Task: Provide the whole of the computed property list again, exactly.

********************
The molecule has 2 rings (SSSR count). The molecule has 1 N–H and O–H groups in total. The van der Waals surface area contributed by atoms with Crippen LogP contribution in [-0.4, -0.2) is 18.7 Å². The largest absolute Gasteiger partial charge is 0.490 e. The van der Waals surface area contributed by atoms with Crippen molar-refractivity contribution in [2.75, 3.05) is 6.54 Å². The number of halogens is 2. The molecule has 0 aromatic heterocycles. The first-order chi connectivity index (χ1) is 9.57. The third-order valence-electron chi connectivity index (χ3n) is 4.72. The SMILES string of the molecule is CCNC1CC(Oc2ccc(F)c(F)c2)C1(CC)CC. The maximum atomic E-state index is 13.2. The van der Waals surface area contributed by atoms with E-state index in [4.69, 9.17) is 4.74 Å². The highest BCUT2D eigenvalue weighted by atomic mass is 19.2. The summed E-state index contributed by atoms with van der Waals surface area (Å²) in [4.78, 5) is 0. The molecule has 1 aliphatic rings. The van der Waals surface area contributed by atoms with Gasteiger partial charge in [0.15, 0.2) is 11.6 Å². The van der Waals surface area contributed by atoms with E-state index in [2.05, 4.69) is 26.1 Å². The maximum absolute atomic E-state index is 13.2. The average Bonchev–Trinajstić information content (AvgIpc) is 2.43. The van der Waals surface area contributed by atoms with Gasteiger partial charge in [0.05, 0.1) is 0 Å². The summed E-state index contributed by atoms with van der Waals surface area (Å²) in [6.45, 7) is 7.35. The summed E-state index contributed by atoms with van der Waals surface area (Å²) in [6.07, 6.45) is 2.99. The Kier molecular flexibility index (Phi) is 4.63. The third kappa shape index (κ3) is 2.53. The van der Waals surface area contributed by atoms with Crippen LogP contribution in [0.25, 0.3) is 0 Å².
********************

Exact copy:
The molecule has 2 rings (SSSR count). The molecule has 1 N–H and O–H groups in total. The van der Waals surface area contributed by atoms with Crippen LogP contribution in [-0.4, -0.2) is 18.7 Å². The largest absolute Gasteiger partial charge is 0.490 e. The van der Waals surface area contributed by atoms with Crippen molar-refractivity contribution in [2.75, 3.05) is 6.54 Å². The number of halogens is 2. The molecule has 0 aromatic heterocycles. The first-order chi connectivity index (χ1) is 9.57. The third-order valence-electron chi connectivity index (χ3n) is 4.72. The SMILES string of the molecule is CCNC1CC(Oc2ccc(F)c(F)c2)C1(CC)CC. The maximum atomic E-state index is 13.2. The van der Waals surface area contributed by atoms with E-state index in [4.69, 9.17) is 4.74 Å². The highest BCUT2D eigenvalue weighted by atomic mass is 19.2. The summed E-state index contributed by atoms with van der Waals surface area (Å²) in [4.78, 5) is 0. The molecule has 1 aliphatic rings. The van der Waals surface area contributed by atoms with Gasteiger partial charge in [0.15, 0.2) is 11.6 Å². The van der Waals surface area contributed by atoms with E-state index in [2.05, 4.69) is 26.1 Å². The maximum absolute atomic E-state index is 13.2. The average Bonchev–Trinajstić information content (AvgIpc) is 2.43. The van der Waals surface area contributed by atoms with Gasteiger partial charge in [0.05, 0.1) is 0 Å². The summed E-state index contributed by atoms with van der Waals surface area (Å²) in [6.45, 7) is 7.35. The summed E-state index contributed by atoms with van der Waals surface area (Å²) in [6.07, 6.45) is 2.99. The Kier molecular flexibility index (Phi) is 4.63. The third kappa shape index (κ3) is 2.53. The van der Waals surface area contributed by atoms with Crippen LogP contribution in [0.25, 0.3) is 0 Å².